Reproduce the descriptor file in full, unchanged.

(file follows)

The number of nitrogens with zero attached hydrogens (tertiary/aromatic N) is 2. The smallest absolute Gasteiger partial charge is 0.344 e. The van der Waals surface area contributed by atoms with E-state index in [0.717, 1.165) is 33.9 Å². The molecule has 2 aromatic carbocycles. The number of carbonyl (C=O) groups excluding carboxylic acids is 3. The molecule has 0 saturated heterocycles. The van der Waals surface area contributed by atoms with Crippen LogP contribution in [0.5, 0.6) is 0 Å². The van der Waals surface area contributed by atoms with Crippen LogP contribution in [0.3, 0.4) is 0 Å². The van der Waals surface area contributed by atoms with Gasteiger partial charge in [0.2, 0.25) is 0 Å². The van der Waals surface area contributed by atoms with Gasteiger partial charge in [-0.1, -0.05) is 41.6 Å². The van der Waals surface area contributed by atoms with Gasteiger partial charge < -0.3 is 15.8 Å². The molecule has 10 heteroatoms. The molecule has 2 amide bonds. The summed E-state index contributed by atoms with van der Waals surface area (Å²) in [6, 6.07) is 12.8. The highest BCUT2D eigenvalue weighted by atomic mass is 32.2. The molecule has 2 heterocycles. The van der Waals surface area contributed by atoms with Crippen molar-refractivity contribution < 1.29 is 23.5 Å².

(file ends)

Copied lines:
The number of nitrogens with zero attached hydrogens (tertiary/aromatic N) is 2. The smallest absolute Gasteiger partial charge is 0.344 e. The van der Waals surface area contributed by atoms with E-state index in [0.717, 1.165) is 33.9 Å². The molecule has 2 aromatic carbocycles. The number of carbonyl (C=O) groups excluding carboxylic acids is 3. The molecule has 0 saturated heterocycles. The van der Waals surface area contributed by atoms with Crippen LogP contribution in [0.5, 0.6) is 0 Å². The van der Waals surface area contributed by atoms with Crippen LogP contribution in [0.3, 0.4) is 0 Å². The van der Waals surface area contributed by atoms with Gasteiger partial charge in [0.2, 0.25) is 0 Å². The van der Waals surface area contributed by atoms with Gasteiger partial charge in [-0.1, -0.05) is 41.6 Å². The van der Waals surface area contributed by atoms with Gasteiger partial charge < -0.3 is 15.8 Å². The molecule has 10 heteroatoms. The molecule has 2 amide bonds. The summed E-state index contributed by atoms with van der Waals surface area (Å²) in [6, 6.07) is 12.8. The highest BCUT2D eigenvalue weighted by atomic mass is 32.2. The molecule has 2 heterocycles. The van der Waals surface area contributed by atoms with Crippen molar-refractivity contribution < 1.29 is 23.5 Å².